The lights turn green and hundreds of people flood the giant intersection simultaneously from 3 directions. There is not one empty square meter, yet everyone is polite enough to walk past each other without bumping or hitting one another. I take another sip of my Macha latte. „Oh my God! This is like soo unbelievable!“ I hear an American tourist comment next to me. They too have been overlooking the famous Shibuya Crossing in Tokyo from the familiar safety and comfort of the 1st floor Starbucks. Well almost familiar. After all it is only Japan that serves a green-tea latte and the matching green-tea cake. In fact, lots of things are green tea flavoured here…
Image credit here.
I walk into the Jpop section.
A violin talks about feelings of melancholy and long, emotional travels. No doubt the name does capture a faraway romance in a difficult climate whith surprisingly uplifting tones. One could even say that an inspiration from Irish folk music comes into play (no pun intended!).
But why Siberia? Why a newspaper? Perhaps because I happened to be born in Moscow myself, I really want to find out why this band identifies itself with 77% of the total area of my country where temperatures can get down to as much as −71.2 °C. Siberia is the birthplace of tennis ace Maria Sharapova and Hollywood star Yul Brynner, as well as the source of the New Russians’ wealth in form of Gazprom-owned natural gas.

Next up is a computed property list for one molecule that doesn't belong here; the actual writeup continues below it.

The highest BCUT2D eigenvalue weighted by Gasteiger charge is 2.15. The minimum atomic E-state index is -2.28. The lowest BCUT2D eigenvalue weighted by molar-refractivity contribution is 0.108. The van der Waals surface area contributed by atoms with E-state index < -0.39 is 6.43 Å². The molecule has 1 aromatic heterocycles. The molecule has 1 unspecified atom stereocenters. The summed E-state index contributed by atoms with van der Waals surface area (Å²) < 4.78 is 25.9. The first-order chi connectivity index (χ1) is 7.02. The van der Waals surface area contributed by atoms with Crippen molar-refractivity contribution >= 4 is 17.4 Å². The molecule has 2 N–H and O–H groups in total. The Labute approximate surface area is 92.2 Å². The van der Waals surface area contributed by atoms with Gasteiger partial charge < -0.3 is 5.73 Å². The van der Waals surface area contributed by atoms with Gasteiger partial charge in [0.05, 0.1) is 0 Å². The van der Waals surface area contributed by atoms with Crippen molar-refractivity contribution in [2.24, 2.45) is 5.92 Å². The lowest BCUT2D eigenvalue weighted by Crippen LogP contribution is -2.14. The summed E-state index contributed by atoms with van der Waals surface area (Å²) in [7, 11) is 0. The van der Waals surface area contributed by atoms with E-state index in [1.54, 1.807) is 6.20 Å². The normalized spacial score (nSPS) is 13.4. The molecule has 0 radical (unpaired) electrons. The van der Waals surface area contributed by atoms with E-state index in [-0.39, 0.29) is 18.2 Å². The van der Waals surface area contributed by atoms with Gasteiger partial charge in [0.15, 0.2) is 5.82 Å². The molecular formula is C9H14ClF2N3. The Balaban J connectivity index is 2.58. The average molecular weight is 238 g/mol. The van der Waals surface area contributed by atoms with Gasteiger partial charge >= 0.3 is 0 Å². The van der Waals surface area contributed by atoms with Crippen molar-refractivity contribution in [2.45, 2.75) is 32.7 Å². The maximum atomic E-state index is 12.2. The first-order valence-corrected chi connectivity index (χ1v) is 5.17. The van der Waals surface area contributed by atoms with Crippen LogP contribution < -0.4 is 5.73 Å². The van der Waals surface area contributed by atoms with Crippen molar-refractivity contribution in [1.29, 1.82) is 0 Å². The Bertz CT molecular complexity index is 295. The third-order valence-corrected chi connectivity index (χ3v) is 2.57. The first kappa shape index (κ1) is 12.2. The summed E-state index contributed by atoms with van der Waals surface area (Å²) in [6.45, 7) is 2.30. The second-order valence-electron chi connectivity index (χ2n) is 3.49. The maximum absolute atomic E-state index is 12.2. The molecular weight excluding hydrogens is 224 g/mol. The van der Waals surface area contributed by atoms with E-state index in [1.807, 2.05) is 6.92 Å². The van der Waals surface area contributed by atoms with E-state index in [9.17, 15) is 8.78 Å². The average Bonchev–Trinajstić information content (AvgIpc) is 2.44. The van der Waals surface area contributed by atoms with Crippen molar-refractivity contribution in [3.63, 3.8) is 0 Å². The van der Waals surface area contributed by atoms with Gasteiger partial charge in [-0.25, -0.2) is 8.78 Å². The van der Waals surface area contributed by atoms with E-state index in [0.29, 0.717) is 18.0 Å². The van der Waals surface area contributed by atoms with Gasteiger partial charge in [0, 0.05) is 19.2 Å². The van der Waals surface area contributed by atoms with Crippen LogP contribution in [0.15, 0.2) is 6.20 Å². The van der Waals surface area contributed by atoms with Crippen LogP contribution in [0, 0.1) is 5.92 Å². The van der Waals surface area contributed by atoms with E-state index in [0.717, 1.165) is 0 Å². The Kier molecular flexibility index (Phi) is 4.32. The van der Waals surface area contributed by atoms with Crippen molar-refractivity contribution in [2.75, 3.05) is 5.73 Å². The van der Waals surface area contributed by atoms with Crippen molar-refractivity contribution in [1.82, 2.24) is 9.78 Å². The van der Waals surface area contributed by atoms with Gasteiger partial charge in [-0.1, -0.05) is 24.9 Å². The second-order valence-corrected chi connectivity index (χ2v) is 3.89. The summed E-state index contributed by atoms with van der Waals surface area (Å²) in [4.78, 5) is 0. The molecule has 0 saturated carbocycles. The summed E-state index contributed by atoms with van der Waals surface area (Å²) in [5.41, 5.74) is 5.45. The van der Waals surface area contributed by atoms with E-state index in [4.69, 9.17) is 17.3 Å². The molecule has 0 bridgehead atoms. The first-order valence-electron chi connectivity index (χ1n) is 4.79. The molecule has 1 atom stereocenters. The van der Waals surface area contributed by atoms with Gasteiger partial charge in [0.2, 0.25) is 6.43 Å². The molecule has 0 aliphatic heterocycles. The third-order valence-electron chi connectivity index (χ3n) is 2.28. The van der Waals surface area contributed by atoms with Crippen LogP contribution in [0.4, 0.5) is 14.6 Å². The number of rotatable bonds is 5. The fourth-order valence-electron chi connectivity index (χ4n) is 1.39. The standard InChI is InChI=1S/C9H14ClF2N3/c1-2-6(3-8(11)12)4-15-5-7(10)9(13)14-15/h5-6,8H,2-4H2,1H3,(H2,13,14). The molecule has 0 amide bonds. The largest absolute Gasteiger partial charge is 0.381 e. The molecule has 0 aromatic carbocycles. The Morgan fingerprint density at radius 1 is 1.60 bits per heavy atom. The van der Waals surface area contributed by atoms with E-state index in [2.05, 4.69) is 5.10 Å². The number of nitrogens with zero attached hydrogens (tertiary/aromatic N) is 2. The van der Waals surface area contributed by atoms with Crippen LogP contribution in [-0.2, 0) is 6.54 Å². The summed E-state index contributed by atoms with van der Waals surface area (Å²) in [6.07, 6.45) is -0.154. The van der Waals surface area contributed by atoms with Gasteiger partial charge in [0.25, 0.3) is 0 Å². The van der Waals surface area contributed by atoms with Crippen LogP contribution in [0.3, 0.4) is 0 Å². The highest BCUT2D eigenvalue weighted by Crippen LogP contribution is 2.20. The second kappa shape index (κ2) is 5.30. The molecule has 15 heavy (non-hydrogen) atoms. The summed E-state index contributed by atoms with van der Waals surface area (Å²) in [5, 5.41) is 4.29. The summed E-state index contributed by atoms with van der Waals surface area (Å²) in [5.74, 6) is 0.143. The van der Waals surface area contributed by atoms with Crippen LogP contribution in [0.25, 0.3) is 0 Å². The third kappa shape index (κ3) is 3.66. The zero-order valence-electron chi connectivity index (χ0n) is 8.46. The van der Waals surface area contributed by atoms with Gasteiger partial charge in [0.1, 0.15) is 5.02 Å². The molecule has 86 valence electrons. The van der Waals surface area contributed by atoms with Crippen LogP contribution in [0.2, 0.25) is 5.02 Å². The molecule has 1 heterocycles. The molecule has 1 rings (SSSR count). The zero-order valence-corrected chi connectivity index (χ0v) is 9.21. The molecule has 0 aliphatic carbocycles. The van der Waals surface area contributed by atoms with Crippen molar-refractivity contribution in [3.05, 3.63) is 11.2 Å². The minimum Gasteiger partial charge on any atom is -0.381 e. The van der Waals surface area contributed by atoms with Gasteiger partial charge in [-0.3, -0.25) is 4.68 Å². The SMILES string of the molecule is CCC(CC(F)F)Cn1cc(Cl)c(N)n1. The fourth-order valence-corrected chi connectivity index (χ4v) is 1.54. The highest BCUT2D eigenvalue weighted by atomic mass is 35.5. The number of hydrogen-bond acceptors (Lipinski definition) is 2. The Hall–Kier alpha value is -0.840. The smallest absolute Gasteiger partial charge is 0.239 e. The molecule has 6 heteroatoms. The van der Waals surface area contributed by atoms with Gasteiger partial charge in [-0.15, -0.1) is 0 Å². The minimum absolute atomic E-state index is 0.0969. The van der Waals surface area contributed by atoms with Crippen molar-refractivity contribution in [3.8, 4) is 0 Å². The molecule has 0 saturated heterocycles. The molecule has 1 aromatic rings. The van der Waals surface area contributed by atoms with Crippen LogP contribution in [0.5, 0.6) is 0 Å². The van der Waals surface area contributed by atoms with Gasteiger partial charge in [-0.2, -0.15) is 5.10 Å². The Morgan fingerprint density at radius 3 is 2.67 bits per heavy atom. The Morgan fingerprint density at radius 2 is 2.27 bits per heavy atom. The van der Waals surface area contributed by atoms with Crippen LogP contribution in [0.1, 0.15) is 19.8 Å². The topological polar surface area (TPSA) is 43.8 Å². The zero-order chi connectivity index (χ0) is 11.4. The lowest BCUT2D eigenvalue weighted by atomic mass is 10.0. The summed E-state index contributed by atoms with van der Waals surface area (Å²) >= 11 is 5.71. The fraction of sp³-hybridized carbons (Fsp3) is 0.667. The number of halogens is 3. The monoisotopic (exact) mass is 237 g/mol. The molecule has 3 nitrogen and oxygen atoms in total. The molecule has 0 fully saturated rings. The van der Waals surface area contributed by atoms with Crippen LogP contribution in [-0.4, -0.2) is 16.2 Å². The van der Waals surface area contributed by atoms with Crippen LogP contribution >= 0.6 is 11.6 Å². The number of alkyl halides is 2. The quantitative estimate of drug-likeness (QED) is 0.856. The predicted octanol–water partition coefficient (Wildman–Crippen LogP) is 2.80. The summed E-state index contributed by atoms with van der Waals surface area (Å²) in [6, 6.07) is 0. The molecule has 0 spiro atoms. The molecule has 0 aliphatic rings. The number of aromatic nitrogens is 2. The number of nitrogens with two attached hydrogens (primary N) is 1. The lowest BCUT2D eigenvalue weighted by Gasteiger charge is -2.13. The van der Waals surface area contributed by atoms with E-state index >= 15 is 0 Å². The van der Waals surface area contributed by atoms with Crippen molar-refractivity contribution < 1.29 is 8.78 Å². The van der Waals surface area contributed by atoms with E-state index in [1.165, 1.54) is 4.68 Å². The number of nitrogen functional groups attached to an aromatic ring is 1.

“There is not the meaning about the name of the band superficially. Admiration to the continent. Some inferiority complexes. My brain does not stop if I start to devise it. I think it means “freedom” may be.” explains Yusaku to me.
He is the amazing violin I heard, the centrepiece of this acoustic sextet with an unusual instrumental constellation, and he is extremely polite and helpful when I request an interview.
Yusaku tells me: “Just one year after Siberian Newspaper was formed by the guitarist Amori, we were performing in Britain at the 2006 UK festival “In the City”. BBC radio loved the tracks so much that they were consequently broadcast worldwide.”
This is so very true, because especially in the West, when you ask about Japanese music, most people will immediately think of Jpop. But there is so much more to the creative music scene in Japan! And this particular band did new classical pop, so to speak, and went on to release their 4th Album in 2012, entitled “0” [zero], exploring this field of individuality further and wider. It is available on iTunes, for those who cannot buy it in Japan. They also covered the Four Seasons by Vivaldi on a special album.
I want to know how much the Japanese fashion scene is part of this groups life. So I ask: And what about fashion? Does fashion influence you?